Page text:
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Constance Alexander: What we are actually talking about when we talk about race

The other night, the City Council of Murray unanimously passed a resolution recommending to the Calloway County judge-executive that the statue of a Confederate soldier – in the likeness of General Robert E. Lee – be removed from the courthouse property and relocated to an appropriate venue.

In the discussion leading up to the vote, council member Alice Rouse emphasized the difference between removing the piece and destroying it. “This is an honorable decision,” she remarked.

“It’s been a hundred years,” Dr. Terry Strieter said. “It’s still a historic monument, but the courthouse is not the right place for it.”

He also mentioned that fifty-two hundred people in favor of removal commented about the issue on his FaceBook page.

Councilperson Pat Seiber asserted the importance of citizens’ emails and assured the public that their missives are read and appreciated, even when it is impossible to render a personal thanks to each sender.

Dr. Burton Young admitted he was gratified to see the difficult issue of the statue’s removal being discussed in the right way.

“I’m impressed with the comments,” he said, “and I trust we’ll make a good move. I’m proud to recommend its removal.”

The only African American on the council, Danny Hudspeth, declared the memorial’s removal as, “the right thing to do.” Nevertheless, he candidly observed, “This is not a hallelujah moment, but I hope it gives a ray of hope for generations to come.”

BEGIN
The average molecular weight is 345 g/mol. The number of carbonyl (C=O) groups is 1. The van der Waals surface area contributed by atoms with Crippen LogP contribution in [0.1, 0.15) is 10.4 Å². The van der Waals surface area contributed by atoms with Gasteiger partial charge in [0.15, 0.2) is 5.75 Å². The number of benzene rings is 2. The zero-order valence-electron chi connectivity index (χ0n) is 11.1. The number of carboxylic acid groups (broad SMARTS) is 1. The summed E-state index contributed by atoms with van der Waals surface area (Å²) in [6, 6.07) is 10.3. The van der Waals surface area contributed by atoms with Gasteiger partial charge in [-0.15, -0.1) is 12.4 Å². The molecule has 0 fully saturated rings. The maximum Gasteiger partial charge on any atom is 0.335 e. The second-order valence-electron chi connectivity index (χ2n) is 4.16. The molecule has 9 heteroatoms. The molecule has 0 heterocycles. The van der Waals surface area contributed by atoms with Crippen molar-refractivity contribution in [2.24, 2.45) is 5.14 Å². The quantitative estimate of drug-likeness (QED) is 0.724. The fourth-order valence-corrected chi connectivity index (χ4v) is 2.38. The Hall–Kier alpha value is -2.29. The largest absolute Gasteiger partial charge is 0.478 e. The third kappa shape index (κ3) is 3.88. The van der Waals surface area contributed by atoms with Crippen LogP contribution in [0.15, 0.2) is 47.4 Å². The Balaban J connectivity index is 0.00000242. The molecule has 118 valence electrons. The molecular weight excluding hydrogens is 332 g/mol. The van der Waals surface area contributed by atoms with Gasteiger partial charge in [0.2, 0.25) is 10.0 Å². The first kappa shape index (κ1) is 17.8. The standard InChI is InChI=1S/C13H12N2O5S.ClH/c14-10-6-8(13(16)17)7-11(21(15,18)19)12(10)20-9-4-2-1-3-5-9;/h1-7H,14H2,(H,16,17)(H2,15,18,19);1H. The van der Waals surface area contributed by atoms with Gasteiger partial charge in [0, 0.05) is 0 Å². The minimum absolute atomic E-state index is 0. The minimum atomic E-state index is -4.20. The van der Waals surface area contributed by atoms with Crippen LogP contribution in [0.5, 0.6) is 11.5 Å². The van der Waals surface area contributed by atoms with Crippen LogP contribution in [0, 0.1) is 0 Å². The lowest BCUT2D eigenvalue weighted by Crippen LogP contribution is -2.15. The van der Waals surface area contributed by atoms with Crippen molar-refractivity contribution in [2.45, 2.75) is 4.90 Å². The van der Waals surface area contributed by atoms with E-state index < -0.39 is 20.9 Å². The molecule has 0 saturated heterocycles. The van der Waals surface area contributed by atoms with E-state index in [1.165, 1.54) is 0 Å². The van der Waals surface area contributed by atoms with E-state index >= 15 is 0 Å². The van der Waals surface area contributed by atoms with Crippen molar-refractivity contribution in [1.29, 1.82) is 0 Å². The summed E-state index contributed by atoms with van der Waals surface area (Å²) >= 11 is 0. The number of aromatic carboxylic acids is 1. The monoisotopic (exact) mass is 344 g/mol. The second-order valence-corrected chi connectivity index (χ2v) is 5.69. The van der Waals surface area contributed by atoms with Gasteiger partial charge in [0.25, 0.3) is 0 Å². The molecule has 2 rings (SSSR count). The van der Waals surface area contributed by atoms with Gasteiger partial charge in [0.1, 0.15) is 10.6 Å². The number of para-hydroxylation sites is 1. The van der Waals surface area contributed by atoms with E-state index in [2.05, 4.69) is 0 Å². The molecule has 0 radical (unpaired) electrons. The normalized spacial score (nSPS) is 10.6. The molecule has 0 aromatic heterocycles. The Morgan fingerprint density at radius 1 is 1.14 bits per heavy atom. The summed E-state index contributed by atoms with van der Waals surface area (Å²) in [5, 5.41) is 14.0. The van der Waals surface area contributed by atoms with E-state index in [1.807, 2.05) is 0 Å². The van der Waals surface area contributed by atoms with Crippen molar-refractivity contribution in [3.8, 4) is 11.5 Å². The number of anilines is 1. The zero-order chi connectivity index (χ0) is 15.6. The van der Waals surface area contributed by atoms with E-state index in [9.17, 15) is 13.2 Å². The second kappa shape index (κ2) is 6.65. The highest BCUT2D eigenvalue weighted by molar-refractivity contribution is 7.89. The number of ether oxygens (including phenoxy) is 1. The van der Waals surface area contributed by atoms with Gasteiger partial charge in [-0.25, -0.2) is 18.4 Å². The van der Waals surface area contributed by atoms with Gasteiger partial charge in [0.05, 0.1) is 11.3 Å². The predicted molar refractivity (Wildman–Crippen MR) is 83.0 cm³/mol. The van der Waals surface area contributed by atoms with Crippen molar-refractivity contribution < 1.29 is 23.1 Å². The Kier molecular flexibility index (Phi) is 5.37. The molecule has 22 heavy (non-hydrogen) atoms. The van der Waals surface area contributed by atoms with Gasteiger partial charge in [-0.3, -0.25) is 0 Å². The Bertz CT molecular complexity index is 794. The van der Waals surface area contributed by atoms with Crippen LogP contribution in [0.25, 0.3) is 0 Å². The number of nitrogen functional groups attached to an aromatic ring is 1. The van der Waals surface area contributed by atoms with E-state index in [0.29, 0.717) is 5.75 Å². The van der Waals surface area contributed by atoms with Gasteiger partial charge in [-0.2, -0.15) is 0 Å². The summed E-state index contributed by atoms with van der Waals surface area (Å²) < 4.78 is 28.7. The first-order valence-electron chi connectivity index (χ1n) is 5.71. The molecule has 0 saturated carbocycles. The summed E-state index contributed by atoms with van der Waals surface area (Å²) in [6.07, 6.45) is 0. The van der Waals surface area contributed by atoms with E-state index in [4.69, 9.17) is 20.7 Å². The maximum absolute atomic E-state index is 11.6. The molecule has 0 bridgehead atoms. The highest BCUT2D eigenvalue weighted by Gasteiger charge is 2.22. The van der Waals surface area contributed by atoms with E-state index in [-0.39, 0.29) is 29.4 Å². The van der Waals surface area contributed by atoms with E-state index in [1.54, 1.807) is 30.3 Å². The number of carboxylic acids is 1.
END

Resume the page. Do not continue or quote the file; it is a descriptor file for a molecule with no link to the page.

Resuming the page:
After the discussion, a motion was made, seconded, and passed unanimously.

Constance Alexander is a columnist, award-winning poet and playwright, and President of INTEXCommunications in Murray. She can be reached at constancealexander@twc.com. Or visit www.constancealexander.com.

Mayor Bob Rogers commended the council with these words: “This is an example of how decisions should be made. This is a diverse group that respected everyone’s opinions and was able to reach consensus.”

No doubt, this was a proud moment for the Murray City Council, testimony to their ability to wrangle with a controversial issue and reach agreement on a plan of action.

The meeting adjourned at 7:07 p.m., little more than a half-hour after it started. Hours later, however, I found myself reflecting on a comment one Council member made as the question of the statue’s relocation moved toward the unanimous vote.

“There are voices out there that disapprove,” he reminded the group.

The question of moving the statue is now in the lap of County Judge-Executive Kenny Imes and the Fiscal Court. Inevitably, there will be more discussion and perhaps even fiery disagreement, risking clashes that reveal the deep fissures regarding institutionalized racism. While striving for unity and agreement, we must not fear hearing the voices of dissent.

If Murray is indeed “The Friendliest Small Town in America” we can muster the courage to do the right thing, keeping in mind this insightful quote from the National Rural Assembly’s Whitney Kimble Coe, Director of National Programs at the Center for Rural Strategies:

“We can’t control the systemic barriers and disparities that hunt us and haunt us… But we can control our response to these forces. And usually, that means we just keep participating. We keep showing up. At funerals and potlucks. At PTA meetings and choir practice. At football games and city council meetings. We keep checking out library books and performing in community theater productions. We make our plans ‘for here and about here,’ as writer Jo Carson says. And that regular practice of participation is what characterizes our relationships, and that gives us the ability to live and work and worship together in spite of disagreements. It helps us withstand the tangles of partisanship, too. It’s hard to dismiss someone when you expect to see them the next day, and the day after that, and the day after that.”

A copy of the original nomination form for the Calloway County Courthouse and the Confederate Memorial to be listed on the national register is available at npgallery.nps.gov. For information about the National Rural Assembly, go to ruralassembly.org.

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